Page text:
Yes. But there’s one catch–Virginia doesn’t have any casinos yet. Voters in five Virginia communities recently approved casinos in Bristol, Danville, Norfolk, Portsmouth, and Richmond. This vote occurred in November 2020, so it coils still be at least a few years before Virginia casinos actually open.
Currently, Virginia’s minimum gambling age is 18. However, this is because the state only offers pari-mutuel wagering, bingo, Daily Fantasy Sports, and lottery games.
Sports betting and casino gaming will have a minimum age requirement of 21. Anyone 21 or above will be able to play at Virginia’s casinos or on the state’s sports betting sites.
Yes, but not every form of online gambling is available yet. Virginia legalized sports betting in July, and the Virginia lottery finalized regulations in September. Now it’s a waiting game as the state reviews license applications. The first sports betting app launched on January 21, 2021.
Sports betting, horse race betting, and online lottery remain the only internet gaming options for Virginians. Online casino gaming is not legal in the state.
Yes. The Virginia Lottery began accepting license applications on October 15, 2020. The first app launched on January 21, 2021 when FanDuel Virginia hit the ground running. We expect many major operators–DraftKings, William Hill, BetRivers, and more–to offer sportsbooks in the state.
Yes. The Virginia Lottery was created in 1987 and sold its first ticket in 1988. The Virginia Lottery benefits the state’s education programs.
The Virginia lottery is also the governing body for sports betting. The organization creates rules and regulations that govern sportsbooks in the state.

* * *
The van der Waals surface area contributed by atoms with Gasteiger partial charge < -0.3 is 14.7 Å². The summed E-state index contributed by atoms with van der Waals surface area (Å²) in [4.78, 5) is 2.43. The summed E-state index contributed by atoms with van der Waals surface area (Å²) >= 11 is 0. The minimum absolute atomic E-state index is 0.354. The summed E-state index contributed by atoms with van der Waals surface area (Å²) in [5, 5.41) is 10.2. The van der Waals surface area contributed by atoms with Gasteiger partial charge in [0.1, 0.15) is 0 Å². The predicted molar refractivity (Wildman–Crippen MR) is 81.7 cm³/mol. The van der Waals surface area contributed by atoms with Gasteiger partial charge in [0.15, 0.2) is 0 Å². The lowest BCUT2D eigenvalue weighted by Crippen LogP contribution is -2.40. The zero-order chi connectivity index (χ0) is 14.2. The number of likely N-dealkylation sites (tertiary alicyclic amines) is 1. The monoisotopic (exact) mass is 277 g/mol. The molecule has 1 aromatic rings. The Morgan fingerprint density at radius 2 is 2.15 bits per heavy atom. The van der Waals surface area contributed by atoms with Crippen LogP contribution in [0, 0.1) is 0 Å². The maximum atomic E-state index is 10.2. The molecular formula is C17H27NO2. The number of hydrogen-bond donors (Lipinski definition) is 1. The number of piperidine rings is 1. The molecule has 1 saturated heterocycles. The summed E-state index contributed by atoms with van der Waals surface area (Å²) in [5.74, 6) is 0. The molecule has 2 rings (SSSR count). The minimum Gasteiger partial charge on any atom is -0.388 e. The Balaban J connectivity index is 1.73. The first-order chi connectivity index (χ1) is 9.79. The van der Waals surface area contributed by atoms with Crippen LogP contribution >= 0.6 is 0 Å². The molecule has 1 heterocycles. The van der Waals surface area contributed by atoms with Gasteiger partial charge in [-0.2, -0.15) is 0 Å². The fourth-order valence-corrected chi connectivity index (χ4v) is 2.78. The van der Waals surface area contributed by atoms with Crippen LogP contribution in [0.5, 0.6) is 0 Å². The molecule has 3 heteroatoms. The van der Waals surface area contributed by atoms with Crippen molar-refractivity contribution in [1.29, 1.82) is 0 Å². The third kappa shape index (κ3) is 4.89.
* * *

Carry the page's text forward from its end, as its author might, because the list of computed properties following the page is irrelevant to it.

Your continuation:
Yes. You can purchase tickets and play lottery games online in Virginia. The Virginia Lottery has a helpful FAQ page that provides more detail on this option.
Yes. Once they open, Virginia’s casinos will be subject to strict regulations that protect you as a player. You’ll be able to play all your favorite games in a safe and secure manner.
Yes. All gambling winnings are taxed by the IRS. The federal tax rate on gambling winnings is 25%.
In many cases, a casino or sportsbook will provide you with tax paperwork if your winnings exceed a certain threshold. If you win below the threshold, you still need to pay taxes on those winnings, but the paperwork is your responsibility.
Yes, especially if you play frequently. Rewards programs offer a lot of great incentives for casino players. Free meals, room discounts, free play on slots, special concert/event pre-sales…the list could go on. Frequent players can gain a lot from a casino loyalty program, so it’s worth signing up even if you expect to visit once every few months. Points add up over time!
Virginia has identified preferred casino partners for all five cities that authorized casinos to be built. Here are the identified preferred partners:
- Bristol: Hard Rock International
- Danville: Caesars Entertainment
- Portsmouth: Rush Street Gaming (Rivers)
- Richmond: Pamunkey Indian Tribe
- Norfolk: Pamunkey Indian Tribe